Last Tuesday, two days before the United States announced an unexpected cut in GDP in the first quarter, a team of Deutsche Bank economists released a research note explaining what they said “Why the next recession will be worse than expected”, moving further away from the consensus. Already in early April, Deutsche Bank became the first bank to predict a recession “light”in the world’s largest economy by the end of 2023 or even early 2024, now David Falkerts-Landau, Peter Hooper and strategist Jim Reed argue that GDP cuts will eventually be deeper than originally expected.
“We will have a serious recession”they warn, not by quoting numbers, but by referring “To the early years of Walker” The head of the US Federal Reserve, known for pushing the US into the worst recession since the Great Depression: GDP fell 8% in the second quarter of 1980 and 0.5% in the third quarter, with unemployment rising in 1981 to 11 %. To fight inflation, economist Paul Walker, who was appointed chairman of the central bank in 1979 by Democratic President Jimmy Carter, raised the key interest rate to 20% in 1980. Inflation, which peaked at 13.5% in 1981, fell to 3.2% in 1988. .
READ ALSO : Death of Paul Walker, one of the parents of the independent Fed
Today, inflation is the highest since 1981. The consumer price index rose 8.5% year on year in March, prompting Deutsche Bank to say that the Fed has already it will be too late to raise the key interest rate at which commercial banks are based on lending to businesses and households, so aggressively that it will inevitably have a major impact on the economy. According to the authors of the note, unemployment should be expected to increase by several percentage points. but, “The faster and more aggressive the Fed, the less long-term damage to the economy. […] The United States is fortunate to have an independent central bank that does what is good for the country, even if it means an imminent recession. »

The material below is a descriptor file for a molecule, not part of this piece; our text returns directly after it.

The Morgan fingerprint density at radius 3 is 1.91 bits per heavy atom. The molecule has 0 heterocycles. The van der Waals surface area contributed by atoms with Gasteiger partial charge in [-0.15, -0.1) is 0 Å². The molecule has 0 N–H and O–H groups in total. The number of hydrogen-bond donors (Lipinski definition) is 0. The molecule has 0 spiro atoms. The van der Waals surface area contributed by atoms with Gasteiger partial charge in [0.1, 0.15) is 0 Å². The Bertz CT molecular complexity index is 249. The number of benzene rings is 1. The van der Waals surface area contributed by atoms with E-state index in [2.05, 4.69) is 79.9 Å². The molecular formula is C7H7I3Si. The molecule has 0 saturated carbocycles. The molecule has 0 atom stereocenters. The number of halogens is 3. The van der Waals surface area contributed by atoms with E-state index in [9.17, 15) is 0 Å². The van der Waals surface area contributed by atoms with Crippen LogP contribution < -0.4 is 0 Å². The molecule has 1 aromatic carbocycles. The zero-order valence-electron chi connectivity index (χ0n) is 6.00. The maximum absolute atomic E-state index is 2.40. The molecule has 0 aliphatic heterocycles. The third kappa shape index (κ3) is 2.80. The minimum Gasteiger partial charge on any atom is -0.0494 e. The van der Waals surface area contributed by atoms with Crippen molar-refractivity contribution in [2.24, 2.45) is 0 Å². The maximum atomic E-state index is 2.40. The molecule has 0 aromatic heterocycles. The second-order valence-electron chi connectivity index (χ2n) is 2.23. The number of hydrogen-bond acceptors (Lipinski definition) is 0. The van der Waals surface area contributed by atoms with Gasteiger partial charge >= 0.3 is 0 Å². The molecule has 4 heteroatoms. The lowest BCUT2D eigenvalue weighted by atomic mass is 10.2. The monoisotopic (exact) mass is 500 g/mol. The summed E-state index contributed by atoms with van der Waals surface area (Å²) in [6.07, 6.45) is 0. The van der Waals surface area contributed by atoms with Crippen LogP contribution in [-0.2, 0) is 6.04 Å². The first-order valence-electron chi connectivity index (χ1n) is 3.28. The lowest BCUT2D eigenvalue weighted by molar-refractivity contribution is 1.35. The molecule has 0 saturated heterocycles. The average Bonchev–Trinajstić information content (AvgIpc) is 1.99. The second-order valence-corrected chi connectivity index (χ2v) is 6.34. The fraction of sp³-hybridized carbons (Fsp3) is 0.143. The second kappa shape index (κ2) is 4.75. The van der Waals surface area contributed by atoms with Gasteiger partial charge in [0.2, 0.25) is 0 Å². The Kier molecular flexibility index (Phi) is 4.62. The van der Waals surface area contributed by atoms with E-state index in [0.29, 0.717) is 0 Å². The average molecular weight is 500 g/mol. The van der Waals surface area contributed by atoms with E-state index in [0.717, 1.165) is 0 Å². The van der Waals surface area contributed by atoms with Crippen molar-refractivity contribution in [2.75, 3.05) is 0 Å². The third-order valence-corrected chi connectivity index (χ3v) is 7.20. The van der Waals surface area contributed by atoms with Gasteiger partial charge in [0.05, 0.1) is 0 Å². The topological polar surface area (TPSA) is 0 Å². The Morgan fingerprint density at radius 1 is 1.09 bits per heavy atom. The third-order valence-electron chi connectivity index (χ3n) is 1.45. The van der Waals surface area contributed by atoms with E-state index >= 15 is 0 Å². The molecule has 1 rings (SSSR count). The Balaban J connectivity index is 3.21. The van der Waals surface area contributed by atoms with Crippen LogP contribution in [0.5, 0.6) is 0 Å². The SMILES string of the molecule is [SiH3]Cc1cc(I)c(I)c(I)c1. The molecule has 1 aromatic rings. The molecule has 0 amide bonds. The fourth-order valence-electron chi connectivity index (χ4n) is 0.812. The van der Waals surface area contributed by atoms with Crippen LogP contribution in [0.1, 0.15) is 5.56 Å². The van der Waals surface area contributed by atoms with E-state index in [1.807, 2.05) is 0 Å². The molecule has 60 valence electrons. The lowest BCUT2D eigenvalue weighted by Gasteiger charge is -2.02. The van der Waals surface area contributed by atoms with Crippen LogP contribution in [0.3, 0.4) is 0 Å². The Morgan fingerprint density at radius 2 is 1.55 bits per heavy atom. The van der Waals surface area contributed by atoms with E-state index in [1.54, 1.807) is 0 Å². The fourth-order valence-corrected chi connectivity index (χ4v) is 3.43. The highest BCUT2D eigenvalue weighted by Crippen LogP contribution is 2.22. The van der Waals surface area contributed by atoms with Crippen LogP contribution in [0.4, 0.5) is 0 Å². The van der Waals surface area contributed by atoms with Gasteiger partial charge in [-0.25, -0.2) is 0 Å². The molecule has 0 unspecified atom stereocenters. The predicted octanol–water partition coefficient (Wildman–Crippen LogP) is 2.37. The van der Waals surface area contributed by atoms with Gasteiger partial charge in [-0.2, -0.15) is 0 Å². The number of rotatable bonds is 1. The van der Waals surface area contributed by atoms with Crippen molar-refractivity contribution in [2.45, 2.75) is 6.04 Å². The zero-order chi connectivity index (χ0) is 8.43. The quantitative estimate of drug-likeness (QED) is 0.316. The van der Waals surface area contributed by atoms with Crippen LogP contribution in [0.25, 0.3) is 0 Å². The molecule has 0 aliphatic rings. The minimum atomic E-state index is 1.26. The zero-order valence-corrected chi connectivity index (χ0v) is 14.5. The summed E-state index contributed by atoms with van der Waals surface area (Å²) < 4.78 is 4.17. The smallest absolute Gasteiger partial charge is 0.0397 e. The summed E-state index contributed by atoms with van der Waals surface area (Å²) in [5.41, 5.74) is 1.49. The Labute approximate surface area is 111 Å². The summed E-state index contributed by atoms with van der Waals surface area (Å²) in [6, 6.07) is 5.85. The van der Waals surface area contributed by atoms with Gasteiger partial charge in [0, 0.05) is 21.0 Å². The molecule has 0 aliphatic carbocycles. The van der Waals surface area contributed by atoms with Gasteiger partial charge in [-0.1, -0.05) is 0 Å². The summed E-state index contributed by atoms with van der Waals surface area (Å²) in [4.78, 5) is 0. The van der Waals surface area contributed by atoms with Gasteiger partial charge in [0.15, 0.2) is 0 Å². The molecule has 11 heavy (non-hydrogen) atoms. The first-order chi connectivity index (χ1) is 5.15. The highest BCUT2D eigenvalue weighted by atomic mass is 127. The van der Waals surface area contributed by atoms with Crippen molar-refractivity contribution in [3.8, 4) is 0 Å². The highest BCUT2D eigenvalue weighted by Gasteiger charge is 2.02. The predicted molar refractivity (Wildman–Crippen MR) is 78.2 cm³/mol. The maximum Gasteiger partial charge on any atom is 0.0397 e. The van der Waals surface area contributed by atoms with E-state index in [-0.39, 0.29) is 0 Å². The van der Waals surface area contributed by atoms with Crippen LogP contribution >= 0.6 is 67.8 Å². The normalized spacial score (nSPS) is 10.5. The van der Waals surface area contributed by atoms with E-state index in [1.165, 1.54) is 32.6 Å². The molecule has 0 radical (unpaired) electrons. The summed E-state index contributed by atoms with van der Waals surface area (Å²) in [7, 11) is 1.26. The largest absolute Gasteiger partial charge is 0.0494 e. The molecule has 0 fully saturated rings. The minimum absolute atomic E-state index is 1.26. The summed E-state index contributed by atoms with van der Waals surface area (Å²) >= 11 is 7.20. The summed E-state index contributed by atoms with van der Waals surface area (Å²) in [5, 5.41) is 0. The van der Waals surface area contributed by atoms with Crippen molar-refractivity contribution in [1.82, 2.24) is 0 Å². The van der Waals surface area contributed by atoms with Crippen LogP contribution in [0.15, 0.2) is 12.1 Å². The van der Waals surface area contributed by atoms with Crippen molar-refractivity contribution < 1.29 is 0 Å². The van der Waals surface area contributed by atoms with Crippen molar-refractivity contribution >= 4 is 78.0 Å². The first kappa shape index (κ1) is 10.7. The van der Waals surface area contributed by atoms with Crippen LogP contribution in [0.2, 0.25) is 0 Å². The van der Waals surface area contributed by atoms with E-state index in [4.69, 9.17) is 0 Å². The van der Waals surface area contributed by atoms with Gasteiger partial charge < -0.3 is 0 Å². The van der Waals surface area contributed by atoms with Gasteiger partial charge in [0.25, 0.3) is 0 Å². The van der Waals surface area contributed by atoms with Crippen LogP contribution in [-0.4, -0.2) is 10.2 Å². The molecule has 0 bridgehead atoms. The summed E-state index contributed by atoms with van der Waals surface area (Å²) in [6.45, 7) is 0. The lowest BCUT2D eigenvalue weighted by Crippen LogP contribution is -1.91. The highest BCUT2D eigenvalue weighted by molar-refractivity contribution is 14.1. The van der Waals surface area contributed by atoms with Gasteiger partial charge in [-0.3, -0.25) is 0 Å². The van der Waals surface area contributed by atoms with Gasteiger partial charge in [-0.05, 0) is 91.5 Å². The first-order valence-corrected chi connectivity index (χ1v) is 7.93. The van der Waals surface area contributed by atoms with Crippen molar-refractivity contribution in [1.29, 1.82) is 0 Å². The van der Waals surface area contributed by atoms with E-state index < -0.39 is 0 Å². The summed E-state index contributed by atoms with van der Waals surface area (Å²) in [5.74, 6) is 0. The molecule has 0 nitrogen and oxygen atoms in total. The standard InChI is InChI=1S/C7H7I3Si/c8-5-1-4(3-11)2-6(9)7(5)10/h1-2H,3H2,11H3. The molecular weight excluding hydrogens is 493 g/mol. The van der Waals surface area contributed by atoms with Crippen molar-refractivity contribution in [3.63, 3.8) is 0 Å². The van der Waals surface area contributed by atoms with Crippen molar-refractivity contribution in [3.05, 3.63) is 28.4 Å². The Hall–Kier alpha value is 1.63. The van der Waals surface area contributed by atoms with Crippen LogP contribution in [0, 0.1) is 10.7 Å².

The biggest delay since the 80’s
Of course, tightening monetary policy is a decision that affects all of us as a society, so, according to the bank, “It would be very tempting to take a slow approach, hoping that the US economy can stabilize” in complete solitude. Better stop dreaming “It simply came to our notice then. » Even if inflation peaks, it will take time ” A lot of time “ before it returns to the 2% target set by the Federal Reserve. “The plague of inflation is back and it will stay here”, in a world where war in Ukraine, Covid ‘s resilience in China and deglobalization are raising prices. ” The labor market and household balance sheets are strong, and the only way to reduce aggregate demand is to raise rates as high and fast as it may seem reasonable. ”we recommend Deutsche Bank, where we think the central bank has already taken too long to raise the key rate.
How bad is the Fed “late on the curve” ? As never before since the early 1980s, economists have responded with an internal index, the Fed’s Disaster Index, which measures the gap between current inflation and unemployment rates against the central bank’s mandate for price stability and full employment: inflation is too high and the unemployment rate (3.6% in March) has fallen too fast, so the improvement in performance is sustainable. However, the Fed’s “misery index” is now above 5. However, as David Falkerts-Landau, Peter Hooper and Jim Reed explained, “In the past, every time the index rose significantly above zero, the economy went into recession. »